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Purple loosestrife.jpg
Lythrum salicaria
Scientific classification
Kingdom: Plantae
(unranked): Angiosperms
(unranked): Eudicots
(unranked): Rosids
Order: Myrtales
Family: Lythraceae

31 (27); see text.

The Lythraceae are a family of flowering plants, including about 620 species of mostly herbs, with some shrubs and trees, in 31 genera.[2] Major genera include Cuphea (275 spp.), Lagerstroemia (56), Nesaea (50), Rotala (45), and Lythrum (35).[3] It also includes the pomegranate (Punica granatum, formerly in Punicaceae) and the water caltrop (Trapa natans, formerly in Trapaceae). Lythraceae have a worldwide distribution, with most species in the tropics, but ranging into temperate climate regions as well.

The family is named after the type genus, Lythrum, the loosestrifes (e.g. Lythrum salicaria purple loosestrife) and also includes henna (Lawsonia inermis). It now includes the pomegranate, formerly classed in a separate family Punicaceae. The family also includes the widely cultivated crape myrtle trees. Botanically, the leaves are usually in pairs (opposite), and the flower petals emerge from the rim of the calyx tube. The petals often appear crumpled.


The Lythraceae are most often herbs, and less often shrubs or trees; the shrubs and trees often have flaky bark.[4] Traits shared by species within the Lythraceae that distinguish them from belonging to other plant families are the petals being crumpled in the bud and the many-layered outer integument of the seed.[3]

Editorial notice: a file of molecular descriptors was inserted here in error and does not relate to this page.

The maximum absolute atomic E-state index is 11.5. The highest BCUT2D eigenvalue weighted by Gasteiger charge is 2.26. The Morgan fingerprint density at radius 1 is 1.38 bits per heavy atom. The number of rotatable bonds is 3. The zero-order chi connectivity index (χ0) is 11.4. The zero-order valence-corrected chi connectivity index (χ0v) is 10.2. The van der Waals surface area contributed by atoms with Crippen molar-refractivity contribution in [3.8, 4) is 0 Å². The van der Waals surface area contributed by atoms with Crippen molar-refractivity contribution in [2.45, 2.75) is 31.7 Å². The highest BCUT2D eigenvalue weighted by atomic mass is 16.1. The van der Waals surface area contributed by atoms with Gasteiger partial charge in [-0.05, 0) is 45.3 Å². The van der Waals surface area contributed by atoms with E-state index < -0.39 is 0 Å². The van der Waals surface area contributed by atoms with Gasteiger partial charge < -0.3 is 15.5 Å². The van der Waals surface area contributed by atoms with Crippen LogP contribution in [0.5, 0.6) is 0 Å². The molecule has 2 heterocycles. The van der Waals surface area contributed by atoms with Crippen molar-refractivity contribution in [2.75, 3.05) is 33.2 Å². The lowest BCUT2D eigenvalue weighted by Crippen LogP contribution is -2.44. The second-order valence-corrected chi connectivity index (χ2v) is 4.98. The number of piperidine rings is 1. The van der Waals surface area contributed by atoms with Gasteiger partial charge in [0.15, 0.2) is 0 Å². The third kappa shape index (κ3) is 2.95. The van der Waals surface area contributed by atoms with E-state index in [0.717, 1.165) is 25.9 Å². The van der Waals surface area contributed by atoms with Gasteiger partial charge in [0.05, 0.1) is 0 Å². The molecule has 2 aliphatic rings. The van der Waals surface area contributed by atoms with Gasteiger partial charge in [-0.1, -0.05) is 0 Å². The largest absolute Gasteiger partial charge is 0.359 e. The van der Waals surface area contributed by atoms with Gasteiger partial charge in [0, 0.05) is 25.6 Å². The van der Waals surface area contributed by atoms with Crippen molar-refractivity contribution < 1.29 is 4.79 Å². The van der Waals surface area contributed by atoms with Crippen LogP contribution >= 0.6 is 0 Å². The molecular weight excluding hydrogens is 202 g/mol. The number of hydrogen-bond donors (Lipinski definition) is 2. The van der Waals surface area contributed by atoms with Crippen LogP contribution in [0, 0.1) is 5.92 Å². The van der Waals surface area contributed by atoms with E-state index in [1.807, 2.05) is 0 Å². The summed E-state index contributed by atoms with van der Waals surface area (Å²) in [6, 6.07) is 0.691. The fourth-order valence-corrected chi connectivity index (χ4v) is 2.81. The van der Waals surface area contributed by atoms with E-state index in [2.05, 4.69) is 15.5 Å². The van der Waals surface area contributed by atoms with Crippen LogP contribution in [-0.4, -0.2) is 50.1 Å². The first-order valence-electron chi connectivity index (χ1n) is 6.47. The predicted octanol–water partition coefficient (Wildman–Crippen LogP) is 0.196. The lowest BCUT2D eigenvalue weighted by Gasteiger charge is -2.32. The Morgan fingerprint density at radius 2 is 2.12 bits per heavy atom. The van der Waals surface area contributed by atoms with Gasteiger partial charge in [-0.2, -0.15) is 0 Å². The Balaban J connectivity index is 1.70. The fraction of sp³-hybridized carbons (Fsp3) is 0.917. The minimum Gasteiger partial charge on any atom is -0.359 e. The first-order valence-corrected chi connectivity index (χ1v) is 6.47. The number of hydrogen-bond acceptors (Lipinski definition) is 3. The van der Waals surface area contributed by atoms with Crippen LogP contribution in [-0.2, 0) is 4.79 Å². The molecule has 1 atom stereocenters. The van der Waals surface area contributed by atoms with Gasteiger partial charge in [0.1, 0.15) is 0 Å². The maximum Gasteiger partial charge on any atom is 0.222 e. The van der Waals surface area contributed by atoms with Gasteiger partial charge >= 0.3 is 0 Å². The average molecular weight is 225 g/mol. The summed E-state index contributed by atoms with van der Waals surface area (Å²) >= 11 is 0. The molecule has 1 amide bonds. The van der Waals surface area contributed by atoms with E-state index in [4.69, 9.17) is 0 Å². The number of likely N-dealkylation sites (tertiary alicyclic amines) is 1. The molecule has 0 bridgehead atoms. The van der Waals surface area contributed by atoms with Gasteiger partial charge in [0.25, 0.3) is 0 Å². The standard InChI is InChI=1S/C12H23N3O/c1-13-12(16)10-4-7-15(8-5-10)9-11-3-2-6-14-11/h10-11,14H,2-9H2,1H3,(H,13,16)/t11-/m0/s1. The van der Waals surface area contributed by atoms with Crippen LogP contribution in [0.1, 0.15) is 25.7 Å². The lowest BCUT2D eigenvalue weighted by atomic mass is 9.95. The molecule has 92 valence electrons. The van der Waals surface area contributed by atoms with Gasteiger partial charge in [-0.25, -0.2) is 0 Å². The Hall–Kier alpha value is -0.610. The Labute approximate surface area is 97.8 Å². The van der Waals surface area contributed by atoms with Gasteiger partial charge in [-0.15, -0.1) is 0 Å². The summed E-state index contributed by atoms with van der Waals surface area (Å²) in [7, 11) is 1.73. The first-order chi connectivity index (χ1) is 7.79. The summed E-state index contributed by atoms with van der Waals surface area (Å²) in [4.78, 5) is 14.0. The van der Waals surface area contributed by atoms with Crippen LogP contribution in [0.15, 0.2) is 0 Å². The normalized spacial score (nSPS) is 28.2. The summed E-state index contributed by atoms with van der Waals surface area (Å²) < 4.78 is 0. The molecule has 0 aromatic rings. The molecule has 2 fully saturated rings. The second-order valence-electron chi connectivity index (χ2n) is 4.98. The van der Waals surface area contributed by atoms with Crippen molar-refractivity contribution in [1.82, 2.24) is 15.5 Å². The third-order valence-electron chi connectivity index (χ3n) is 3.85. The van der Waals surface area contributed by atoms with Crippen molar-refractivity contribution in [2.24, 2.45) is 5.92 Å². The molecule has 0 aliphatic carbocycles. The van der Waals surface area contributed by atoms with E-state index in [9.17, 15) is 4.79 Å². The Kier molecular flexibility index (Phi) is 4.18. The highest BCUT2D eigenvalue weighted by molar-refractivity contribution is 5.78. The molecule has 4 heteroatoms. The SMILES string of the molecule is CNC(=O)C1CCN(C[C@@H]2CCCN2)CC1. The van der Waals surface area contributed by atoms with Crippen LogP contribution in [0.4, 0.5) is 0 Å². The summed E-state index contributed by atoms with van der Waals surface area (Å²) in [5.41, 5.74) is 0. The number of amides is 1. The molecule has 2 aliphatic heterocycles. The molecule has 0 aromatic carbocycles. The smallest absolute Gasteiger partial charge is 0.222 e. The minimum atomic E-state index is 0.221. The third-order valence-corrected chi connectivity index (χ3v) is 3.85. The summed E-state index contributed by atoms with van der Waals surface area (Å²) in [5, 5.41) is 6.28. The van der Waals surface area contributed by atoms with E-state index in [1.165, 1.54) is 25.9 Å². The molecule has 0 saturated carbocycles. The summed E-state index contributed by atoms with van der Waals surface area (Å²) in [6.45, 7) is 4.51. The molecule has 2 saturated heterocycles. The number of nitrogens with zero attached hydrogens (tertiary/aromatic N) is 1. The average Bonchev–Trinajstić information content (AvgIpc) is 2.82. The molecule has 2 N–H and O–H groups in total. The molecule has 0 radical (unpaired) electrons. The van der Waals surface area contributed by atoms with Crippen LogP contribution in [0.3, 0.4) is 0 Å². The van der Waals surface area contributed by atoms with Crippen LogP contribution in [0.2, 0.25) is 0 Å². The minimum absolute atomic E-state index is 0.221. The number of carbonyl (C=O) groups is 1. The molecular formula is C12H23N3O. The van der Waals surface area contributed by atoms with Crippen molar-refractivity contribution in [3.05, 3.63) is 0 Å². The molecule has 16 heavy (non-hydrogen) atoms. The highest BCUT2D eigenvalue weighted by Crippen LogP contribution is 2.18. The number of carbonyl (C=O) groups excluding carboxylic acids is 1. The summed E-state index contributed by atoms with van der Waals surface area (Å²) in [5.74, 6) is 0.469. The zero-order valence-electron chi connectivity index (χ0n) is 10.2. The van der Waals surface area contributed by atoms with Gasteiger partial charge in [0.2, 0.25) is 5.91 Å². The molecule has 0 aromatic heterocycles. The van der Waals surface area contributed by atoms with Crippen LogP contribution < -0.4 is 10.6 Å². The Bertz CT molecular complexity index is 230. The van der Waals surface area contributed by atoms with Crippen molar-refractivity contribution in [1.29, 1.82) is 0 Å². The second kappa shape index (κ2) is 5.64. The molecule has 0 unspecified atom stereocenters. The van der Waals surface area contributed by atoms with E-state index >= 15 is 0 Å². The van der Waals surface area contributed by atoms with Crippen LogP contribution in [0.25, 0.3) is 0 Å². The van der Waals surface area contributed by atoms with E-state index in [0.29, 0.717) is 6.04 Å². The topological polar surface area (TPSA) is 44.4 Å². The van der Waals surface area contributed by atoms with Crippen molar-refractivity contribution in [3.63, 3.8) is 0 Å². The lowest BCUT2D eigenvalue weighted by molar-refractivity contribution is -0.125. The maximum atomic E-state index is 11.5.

The leaves generally have an opposite arrangement, but sometimes are whorled or alternate. They are simple with smooth margins and pinnate venation.[3] Stipules are typically reduced, appearing as a row of minute hairs,[3] or absent.[4]


The flowers are bisexual, radially or occasionally bilaterally symmetric, with a well-developed hypanthium. The flowers are most commonly four-merous but can be six-merous, with four to eight sepals and petals. The sepals may be distinct, partially fused to form a tube, or touching without overlapping. The petals are crumpled in the bud and wrinkled at maturity, and are typically distinct and overlapping; they are occasionally absent.[3] There are usually twice as many stamens as petals, arranged in two whorls, and the stamens are often unequal in length. Occasionally, the stamens are reduced to one whorl, or are more numerous with multiple whorls.[2] The ovary is typically superior, infrequently semi-inferior,[5] or rarely inferior. The two to many carpels can be fused together (syncarpous), with two to numerous ovules in each locule, with axile placentation of the ovules.[3]

Heterostyly – the presence of two (distylous) or three (tristylous) distinct flower morphs within a species differing in the lengths of the pistil and stamens – is common within the Lythraceae.[3]

Fruits and Seeds[edit]

The fruit is usually a dry, dehiscent capsule, occasionally a berry. The seeds are usually flattened and/or winged, with a many-layered outer integument.[3] Epidermal hairs that expand and become mucilaginous when wet are found in about half the genera.[2]